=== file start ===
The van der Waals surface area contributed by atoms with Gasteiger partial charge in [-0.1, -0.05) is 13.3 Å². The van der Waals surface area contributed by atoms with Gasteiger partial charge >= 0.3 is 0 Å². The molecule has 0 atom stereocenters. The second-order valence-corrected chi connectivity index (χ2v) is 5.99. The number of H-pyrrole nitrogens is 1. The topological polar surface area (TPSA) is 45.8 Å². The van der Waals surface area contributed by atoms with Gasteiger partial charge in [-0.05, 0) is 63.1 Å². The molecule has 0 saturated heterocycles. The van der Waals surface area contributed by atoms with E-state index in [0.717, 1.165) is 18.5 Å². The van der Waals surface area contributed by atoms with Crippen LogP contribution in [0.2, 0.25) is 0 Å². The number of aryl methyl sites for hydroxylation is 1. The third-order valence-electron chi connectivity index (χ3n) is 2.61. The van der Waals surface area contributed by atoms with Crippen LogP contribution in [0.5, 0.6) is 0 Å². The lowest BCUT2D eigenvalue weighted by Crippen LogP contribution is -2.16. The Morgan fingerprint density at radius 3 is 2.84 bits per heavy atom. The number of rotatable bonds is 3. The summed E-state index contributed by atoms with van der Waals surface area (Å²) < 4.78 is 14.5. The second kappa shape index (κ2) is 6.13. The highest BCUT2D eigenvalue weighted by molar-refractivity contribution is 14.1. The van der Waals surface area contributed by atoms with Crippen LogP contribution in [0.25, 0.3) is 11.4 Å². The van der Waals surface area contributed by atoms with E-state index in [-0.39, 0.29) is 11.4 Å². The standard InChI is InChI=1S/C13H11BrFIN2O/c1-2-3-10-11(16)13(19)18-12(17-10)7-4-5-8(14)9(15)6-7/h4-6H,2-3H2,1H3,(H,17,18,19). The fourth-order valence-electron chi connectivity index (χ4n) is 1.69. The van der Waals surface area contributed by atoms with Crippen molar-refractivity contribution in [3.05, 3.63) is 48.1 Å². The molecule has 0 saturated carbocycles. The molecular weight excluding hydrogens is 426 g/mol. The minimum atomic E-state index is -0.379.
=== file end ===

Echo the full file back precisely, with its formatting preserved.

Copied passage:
The van der Waals surface area contributed by atoms with Gasteiger partial charge in [-0.1, -0.05) is 13.3 Å². The van der Waals surface area contributed by atoms with Gasteiger partial charge >= 0.3 is 0 Å². The molecule has 0 atom stereocenters. The second-order valence-corrected chi connectivity index (χ2v) is 5.99. The number of H-pyrrole nitrogens is 1. The topological polar surface area (TPSA) is 45.8 Å². The van der Waals surface area contributed by atoms with Gasteiger partial charge in [-0.05, 0) is 63.1 Å². The molecule has 0 saturated heterocycles. The van der Waals surface area contributed by atoms with E-state index in [0.717, 1.165) is 18.5 Å². The van der Waals surface area contributed by atoms with Crippen LogP contribution in [0.2, 0.25) is 0 Å². The number of aryl methyl sites for hydroxylation is 1. The third-order valence-electron chi connectivity index (χ3n) is 2.61. The van der Waals surface area contributed by atoms with Crippen LogP contribution in [0.5, 0.6) is 0 Å². The lowest BCUT2D eigenvalue weighted by Crippen LogP contribution is -2.16. The Morgan fingerprint density at radius 3 is 2.84 bits per heavy atom. The number of rotatable bonds is 3. The summed E-state index contributed by atoms with van der Waals surface area (Å²) < 4.78 is 14.5. The second kappa shape index (κ2) is 6.13. The highest BCUT2D eigenvalue weighted by molar-refractivity contribution is 14.1. The van der Waals surface area contributed by atoms with Crippen LogP contribution in [0.25, 0.3) is 11.4 Å². The van der Waals surface area contributed by atoms with E-state index in [-0.39, 0.29) is 11.4 Å². The standard InChI is InChI=1S/C13H11BrFIN2O/c1-2-3-10-11(16)13(19)18-12(17-10)7-4-5-8(14)9(15)6-7/h4-6H,2-3H2,1H3,(H,17,18,19). The fourth-order valence-electron chi connectivity index (χ4n) is 1.69. The van der Waals surface area contributed by atoms with Crippen molar-refractivity contribution in [3.05, 3.63) is 48.1 Å². The molecule has 0 saturated carbocycles. The molecular weight excluding hydrogens is 426 g/mol. The minimum atomic E-state index is -0.379.